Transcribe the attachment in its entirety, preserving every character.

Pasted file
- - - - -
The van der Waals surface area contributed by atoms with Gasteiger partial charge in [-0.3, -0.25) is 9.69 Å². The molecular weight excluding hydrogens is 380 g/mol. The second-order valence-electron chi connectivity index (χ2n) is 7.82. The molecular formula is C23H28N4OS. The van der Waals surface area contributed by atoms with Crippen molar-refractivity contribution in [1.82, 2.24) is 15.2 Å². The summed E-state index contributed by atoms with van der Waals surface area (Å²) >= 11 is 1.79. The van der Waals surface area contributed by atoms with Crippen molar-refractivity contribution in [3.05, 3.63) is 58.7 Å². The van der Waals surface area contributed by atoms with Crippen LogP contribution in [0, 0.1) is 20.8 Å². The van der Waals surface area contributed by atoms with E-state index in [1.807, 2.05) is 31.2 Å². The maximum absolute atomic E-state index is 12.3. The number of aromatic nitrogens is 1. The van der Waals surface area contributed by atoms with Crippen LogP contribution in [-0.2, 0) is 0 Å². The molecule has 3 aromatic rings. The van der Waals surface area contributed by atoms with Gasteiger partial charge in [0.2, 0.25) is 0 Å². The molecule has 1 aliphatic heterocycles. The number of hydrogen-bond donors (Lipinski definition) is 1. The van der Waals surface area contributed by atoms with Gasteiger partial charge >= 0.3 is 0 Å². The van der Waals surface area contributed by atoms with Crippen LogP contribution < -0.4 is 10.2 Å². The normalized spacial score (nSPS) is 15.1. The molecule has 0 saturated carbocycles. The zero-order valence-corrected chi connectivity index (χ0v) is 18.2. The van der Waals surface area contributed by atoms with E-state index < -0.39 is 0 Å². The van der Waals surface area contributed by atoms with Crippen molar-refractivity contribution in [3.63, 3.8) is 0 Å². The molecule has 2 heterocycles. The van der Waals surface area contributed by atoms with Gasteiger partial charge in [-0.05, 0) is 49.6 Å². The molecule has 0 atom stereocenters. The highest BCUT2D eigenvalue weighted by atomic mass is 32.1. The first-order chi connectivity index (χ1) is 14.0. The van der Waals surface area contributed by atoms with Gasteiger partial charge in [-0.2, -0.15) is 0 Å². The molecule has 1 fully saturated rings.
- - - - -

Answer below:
The van der Waals surface area contributed by atoms with Gasteiger partial charge in [-0.3, -0.25) is 9.69 Å². The molecular weight excluding hydrogens is 380 g/mol. The second-order valence-electron chi connectivity index (χ2n) is 7.82. The molecular formula is C23H28N4OS. The van der Waals surface area contributed by atoms with Crippen molar-refractivity contribution in [1.82, 2.24) is 15.2 Å². The summed E-state index contributed by atoms with van der Waals surface area (Å²) >= 11 is 1.79. The van der Waals surface area contributed by atoms with Crippen molar-refractivity contribution in [3.05, 3.63) is 58.7 Å². The van der Waals surface area contributed by atoms with Crippen LogP contribution in [0, 0.1) is 20.8 Å². The van der Waals surface area contributed by atoms with E-state index in [1.807, 2.05) is 31.2 Å². The maximum absolute atomic E-state index is 12.3. The number of aromatic nitrogens is 1. The van der Waals surface area contributed by atoms with Crippen LogP contribution in [-0.2, 0) is 0 Å². The molecule has 3 aromatic rings. The van der Waals surface area contributed by atoms with Gasteiger partial charge in [0.2, 0.25) is 0 Å². The molecule has 1 aliphatic heterocycles. The number of hydrogen-bond donors (Lipinski definition) is 1. The van der Waals surface area contributed by atoms with Gasteiger partial charge >= 0.3 is 0 Å². The van der Waals surface area contributed by atoms with Crippen LogP contribution < -0.4 is 10.2 Å². The normalized spacial score (nSPS) is 15.1. The molecule has 0 saturated carbocycles. The zero-order valence-corrected chi connectivity index (χ0v) is 18.2. The van der Waals surface area contributed by atoms with E-state index < -0.39 is 0 Å². The van der Waals surface area contributed by atoms with Crippen molar-refractivity contribution in [3.63, 3.8) is 0 Å². The molecule has 2 heterocycles. The van der Waals surface area contributed by atoms with Gasteiger partial charge in [-0.05, 0) is 49.6 Å². The molecule has 0 atom stereocenters. The highest BCUT2D eigenvalue weighted by atomic mass is 32.1. The first-order chi connectivity index (χ1) is 14.0. The van der Waals surface area contributed by atoms with Gasteiger partial charge in [-0.2, -0.15) is 0 Å². The molecule has 1 fully saturated rings.